Close encounter with our cousins

I don’t remember the last time i was so fascinated by something as much as i am with Planet Earth II (2016) right now. After watching the BBC series, comprising 6 episodes, each lasting 50 minutes, i must say this has to be my cinematic crest of 2017. I watched La La Land in January and Moonlight this month but...

OK, yes, a documentary shouldn’t ideally represent cinema and it’s too early to judge the year. However, the closeness you feel with Planet Earth II is out of this world. As ironic as that may sound.

Come to think of it, the very objective of this series must have been to be awestruck at Earth. Mother Nature couldn’t have asked for a greater PR machinery. Beautifully narrated by David Attenborough in his unique style, the cameras make you walk with the penguins featured or run away from the komodo dragons wrestling each other for territory or cop a feel out of the snow leopard (there are more people alive today who have been to space than those who have seen this furry beast) on the screen. Not to forget the numerous never-heard-of-before-let-alone-seen species from remote places. Calling them exotic would be demeaning because that word creates distance whereas Planet Earth II compels you to nurture a bond with them. They are not strangers. Not anymore.

It’s only when somebody else points out something unique that we start questioning our point of view.

The 6 segments, dedicated to islands, mountains, deserts, grasslands, jungle and cities, guide you on a journey you won’t forget. Be it day or night, sunshine or downpour, storm or delight, the documentary continues to emit pictures of the highest order. It’s almost as if the characters — if we can call them so — are choreographed to behave in a certain manner. Long live voyeurism! There are tense moments in equal measure here along with the laughable bits. The amount of non-human innocence at display will either cheer you up or break you down. At the risk of letting out spoilers, nothing you’ve ever watched before on Discovery Channel or NGC or Animal Planet could possibly match the clarity of these images.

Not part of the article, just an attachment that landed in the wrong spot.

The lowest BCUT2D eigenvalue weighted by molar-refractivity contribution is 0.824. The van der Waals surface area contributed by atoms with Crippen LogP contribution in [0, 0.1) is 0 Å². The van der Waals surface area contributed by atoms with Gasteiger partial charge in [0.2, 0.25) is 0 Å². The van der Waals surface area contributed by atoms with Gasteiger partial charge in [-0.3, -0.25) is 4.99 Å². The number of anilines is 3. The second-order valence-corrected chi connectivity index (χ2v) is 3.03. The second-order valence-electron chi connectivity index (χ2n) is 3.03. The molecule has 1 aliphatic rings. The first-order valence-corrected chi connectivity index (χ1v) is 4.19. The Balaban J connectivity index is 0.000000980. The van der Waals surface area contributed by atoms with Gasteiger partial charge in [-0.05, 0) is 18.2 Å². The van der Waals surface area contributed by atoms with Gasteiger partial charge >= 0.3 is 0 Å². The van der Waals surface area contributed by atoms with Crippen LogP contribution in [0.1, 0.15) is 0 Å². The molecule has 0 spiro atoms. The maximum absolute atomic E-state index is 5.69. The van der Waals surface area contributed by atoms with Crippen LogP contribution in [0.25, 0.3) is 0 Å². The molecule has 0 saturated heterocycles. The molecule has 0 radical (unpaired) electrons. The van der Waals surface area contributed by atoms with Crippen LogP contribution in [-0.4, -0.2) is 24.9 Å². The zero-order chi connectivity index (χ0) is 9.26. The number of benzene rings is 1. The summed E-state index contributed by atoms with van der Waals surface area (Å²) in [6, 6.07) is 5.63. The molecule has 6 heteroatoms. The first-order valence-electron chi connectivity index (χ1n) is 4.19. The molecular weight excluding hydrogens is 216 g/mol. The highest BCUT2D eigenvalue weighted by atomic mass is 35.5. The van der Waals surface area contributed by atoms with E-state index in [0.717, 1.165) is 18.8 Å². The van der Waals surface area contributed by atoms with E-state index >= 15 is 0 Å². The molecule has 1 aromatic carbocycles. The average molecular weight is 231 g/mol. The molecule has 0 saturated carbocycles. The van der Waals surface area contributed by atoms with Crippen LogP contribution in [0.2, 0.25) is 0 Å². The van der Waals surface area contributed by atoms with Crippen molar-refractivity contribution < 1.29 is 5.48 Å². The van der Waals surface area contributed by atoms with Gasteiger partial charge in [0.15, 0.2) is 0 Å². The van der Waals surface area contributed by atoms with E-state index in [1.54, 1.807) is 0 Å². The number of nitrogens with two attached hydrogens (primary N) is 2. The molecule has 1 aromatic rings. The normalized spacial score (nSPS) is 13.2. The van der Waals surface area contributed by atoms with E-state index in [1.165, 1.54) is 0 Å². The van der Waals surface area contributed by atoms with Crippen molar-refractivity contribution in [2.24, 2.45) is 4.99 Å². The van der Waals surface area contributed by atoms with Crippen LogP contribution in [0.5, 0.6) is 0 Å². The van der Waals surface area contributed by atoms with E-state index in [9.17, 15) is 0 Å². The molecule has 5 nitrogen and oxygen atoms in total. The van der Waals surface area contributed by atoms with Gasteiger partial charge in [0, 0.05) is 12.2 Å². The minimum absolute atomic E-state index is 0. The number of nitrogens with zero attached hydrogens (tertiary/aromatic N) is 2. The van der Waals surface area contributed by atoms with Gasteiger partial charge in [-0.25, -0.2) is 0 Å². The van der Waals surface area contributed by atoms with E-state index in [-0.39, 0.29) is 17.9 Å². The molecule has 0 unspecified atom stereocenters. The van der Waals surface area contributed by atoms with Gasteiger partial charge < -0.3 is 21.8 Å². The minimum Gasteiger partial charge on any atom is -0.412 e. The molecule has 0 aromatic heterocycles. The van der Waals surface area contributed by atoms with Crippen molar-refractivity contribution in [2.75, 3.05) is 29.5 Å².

Ultra HD, they are calling it.

We can only wonder what our magicians of the future can accomplish in the future.

If pushing the limit means making us see better, then the horizon is bound to be invisible.

If that isn’t enticing enough, i don’t know what is. Oh yes, there is something called Planet Earth II Diaries at the end of each segment, which lets you in for a private show on how the animals and the birds and the insects and the reptiles and younameit were caught on camera. A documentary within a documentary, if you may. The process seems frustratingly laborious but the people involved have an unquestionable passion for documenting stuff lazybones like me can marvel at. The extent to which the producers and the camerapersons and the crew would go to reach their subjects, irrespective of the technology at hand, is not only inspiring but also suicidal. And for that sake, you should watch this series.

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